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Parkview Place, a personal care home in central Winnipeg, is the site of Manitoba's largest COVID-19 outbreak, with 126 cases of the disease now identified in staff and residents.

Shannon VanRaes/The Globe and Mail

The owners of a Winnipeg care home that called paramedics to deal with a crisis of sick and dying patients amid a COVID-19 outbreak later provided false information that hid the extent of a staff shortage, health officials said Monday.

Revera initially said it had 13 of the normal 19 health care aides working the evening shift last Friday at the Maples Personal Care Home, where eight residents died over a 48-hour period and paramedics were called to provide hydration, transport to hospital and other services.

But the actual number of health care aides who were on duty for much of that shift in the 200-bed facility was seven, the Winnipeg Regional Healthy Authority said Monday.

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“It certainly was not fulsome information provided by Revera,” Vickie Kaminski, the authority’s president and CEO, said Monday.

“We will be seeking clarification as to what they knew and when they knew it, and why the information that was provided to us was less than accurate.”

Revera, which operates long-term care homes across Canada, said the erroneous information was a mistake.

“Although the disclosure of inaccurate information was not deliberate, it was significant and we truly regret that it has strained the positive relationship that Revera has had with the (health authority),” Wendy Gilmour, the company’s senior vice-president, said in a written statement.

“We also deeply regret that we may have appeared to have intended to mislead the people of Manitoba, and the families of our residents, which was not the case. There is no excuse for inaccurate disclosure, and we will be putting processes in place to ensure that this kind of mistake does not happen again.”

Two of Revera’s Winnipeg properties – Maples and Parkview Place – have been the sites of some of the province’s biggest COVID-19 outbreaks, with a combined total of more than 200 cases and 45 deaths. The Progressive Conservative government promised on Sunday to launch an independent investigation into the two homes.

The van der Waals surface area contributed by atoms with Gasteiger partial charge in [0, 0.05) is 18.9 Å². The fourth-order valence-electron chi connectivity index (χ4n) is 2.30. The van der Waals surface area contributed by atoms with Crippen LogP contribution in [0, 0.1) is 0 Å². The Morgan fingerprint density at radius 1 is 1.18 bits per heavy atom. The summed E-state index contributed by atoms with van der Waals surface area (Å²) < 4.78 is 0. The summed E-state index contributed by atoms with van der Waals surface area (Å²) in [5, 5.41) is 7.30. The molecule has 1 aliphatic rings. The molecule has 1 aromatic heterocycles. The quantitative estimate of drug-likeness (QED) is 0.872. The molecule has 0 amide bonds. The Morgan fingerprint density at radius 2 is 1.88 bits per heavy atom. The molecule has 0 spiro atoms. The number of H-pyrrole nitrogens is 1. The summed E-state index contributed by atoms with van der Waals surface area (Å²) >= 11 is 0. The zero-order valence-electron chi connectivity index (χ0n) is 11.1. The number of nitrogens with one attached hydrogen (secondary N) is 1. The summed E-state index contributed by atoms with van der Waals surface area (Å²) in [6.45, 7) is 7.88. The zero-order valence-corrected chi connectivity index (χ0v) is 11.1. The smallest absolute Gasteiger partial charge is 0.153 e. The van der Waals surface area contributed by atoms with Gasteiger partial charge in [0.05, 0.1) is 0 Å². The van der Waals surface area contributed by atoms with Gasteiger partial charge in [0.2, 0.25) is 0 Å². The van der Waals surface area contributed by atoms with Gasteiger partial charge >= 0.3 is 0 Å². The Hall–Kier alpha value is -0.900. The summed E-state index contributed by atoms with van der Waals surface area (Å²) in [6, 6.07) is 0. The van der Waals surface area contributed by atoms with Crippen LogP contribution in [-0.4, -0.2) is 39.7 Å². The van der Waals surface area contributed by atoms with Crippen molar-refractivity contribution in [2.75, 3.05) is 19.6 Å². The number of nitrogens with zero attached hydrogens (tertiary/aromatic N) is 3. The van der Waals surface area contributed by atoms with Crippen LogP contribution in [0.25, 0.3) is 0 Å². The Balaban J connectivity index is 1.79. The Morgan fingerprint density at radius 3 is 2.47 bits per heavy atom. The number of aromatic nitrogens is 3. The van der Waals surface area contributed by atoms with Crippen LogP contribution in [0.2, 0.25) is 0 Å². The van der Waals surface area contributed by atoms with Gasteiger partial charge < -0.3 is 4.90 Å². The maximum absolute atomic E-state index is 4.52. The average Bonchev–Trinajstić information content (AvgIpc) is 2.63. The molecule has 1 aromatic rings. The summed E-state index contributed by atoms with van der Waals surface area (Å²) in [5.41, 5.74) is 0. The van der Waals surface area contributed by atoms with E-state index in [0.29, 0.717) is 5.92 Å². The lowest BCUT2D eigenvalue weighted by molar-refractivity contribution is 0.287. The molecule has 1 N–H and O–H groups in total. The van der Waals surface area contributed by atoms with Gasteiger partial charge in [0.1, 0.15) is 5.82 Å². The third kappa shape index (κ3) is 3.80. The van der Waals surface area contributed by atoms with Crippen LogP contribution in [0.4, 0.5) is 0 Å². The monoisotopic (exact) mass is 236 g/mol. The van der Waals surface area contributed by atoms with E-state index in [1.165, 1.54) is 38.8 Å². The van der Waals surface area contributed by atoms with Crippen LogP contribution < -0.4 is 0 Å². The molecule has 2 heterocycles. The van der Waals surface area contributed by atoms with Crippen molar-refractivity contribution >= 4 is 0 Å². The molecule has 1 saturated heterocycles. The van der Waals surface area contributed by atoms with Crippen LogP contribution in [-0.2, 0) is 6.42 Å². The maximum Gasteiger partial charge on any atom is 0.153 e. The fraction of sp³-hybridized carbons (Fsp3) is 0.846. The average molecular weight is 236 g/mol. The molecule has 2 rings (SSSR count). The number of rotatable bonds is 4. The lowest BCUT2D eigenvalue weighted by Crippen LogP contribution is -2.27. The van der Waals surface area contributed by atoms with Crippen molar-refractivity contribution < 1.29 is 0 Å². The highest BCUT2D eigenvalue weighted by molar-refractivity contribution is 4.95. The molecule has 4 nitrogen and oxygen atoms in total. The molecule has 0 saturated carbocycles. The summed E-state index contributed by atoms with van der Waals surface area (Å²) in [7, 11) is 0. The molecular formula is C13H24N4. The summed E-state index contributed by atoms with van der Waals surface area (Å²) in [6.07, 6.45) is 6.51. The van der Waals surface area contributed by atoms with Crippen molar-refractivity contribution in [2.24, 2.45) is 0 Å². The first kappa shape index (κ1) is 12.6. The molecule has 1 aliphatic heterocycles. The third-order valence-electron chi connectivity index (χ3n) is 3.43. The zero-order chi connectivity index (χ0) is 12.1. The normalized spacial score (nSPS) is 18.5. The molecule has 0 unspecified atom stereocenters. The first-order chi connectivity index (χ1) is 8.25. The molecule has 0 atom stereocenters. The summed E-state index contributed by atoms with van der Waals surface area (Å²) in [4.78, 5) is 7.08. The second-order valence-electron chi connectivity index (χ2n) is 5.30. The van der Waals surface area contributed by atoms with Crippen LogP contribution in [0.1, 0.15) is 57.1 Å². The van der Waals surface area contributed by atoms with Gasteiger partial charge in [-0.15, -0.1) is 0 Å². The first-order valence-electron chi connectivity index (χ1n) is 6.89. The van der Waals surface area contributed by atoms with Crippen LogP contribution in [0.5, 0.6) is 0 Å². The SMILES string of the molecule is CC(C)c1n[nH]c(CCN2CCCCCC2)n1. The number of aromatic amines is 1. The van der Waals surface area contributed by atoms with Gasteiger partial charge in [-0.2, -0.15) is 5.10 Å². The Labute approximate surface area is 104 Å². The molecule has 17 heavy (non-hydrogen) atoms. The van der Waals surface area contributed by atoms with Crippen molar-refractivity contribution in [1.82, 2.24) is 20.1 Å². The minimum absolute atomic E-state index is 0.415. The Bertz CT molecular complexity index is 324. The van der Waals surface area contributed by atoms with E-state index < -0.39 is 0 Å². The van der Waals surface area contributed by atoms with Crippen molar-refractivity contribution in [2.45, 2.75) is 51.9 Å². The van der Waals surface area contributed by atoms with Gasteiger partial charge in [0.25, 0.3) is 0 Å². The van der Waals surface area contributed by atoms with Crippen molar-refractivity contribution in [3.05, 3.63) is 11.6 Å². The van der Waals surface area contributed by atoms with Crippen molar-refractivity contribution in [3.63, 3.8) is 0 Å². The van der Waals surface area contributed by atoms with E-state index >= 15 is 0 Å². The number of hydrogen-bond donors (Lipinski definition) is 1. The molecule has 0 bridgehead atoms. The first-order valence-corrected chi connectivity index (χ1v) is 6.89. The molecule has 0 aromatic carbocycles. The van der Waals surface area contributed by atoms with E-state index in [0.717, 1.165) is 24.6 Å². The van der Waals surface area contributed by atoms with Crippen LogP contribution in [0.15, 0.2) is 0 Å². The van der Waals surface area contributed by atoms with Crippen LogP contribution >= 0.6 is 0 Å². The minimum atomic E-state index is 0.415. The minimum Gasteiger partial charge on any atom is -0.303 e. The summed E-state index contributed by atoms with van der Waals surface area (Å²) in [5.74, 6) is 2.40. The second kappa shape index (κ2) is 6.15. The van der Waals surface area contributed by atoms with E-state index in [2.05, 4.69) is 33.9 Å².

Kaminski said 12 health-care aides at Maples called in sick or had to stay home to self-isolate for the Friday evening shift. Some of the previous shift’s workers agreed to stay on for a few hours, but they were gone by 7:30 p.m., leaving just seven aides on duty until the next shift at 11:30 p.m.

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When paramedics were called, many residents were deteriorating rapidly. Two died before paramedics arrived, three were transported to hospital and others were treated on site for hours.

Kaminski said the regional health authority will have someone on site at Maples daily to get an accurate picture of the care provided. There will also be a team of health professionals that will visit other care homes at least once a week.

Opposition NDP Leader Wab Kinew said the province should go further and force Revera out of Manitoba.

“I don’t know if this is being too alarmist, but I feel like we should gather our pitchforks and our torches and run Revera out of town,” Kinew said.

Monday’s revelation came as Manitoba continued to see a surge in COVID-19 cases. Health officials reported 325 new cases and three additional deaths, continuing a trend that has left Manitoba with the highest per-capita active case count in the country.

Dr. Brent Roussin, Manitoba's chief provincial public health officer, says the province is at a critical point after weeks of surging COVID-19 cases and deadly outbreaks at long-term care homes. The Canadian Press

The province’s chief public health officer warned that more restrictions may be imposed soon because the COVID-19 numbers are taxing the health-care system.

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“We’re at a critical point where we need to change these dynamics,” said Dr. Brent Roussin.

“I’ve met with the premier this morning to discuss the need for further restrictions, and nothing has been off the table.”

More health-care workers have fallen ill, needing time off, and intensive care has been running close to capacity – 80 of the province’s 85 intensive care beds were occupied on Monday.

The province has already tightened restrictions on many public and business activities. Mask use is mandatory in indoor public places and public gatherings are limited to members of a household and five others.

The rules were further tightened last week in the greater Winnipeg area and, as of Monday, in the southern health region. Restaurants and bars have had to close except for takeout and delivery, and most retail stores must operate at 25 per cent capacity.

Roussin said Monday new restrictions could include closing non-essential businesses. Even a “circuit-breaker” – a move that shuts schools and non-essential businesses and requires people to stay home for the most part – is not off the table, he said.

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“We’re discussing now just the nature of restrictions that we need just because we’re in a critical point right now we need to make change right now on the demand on our health-care system.”

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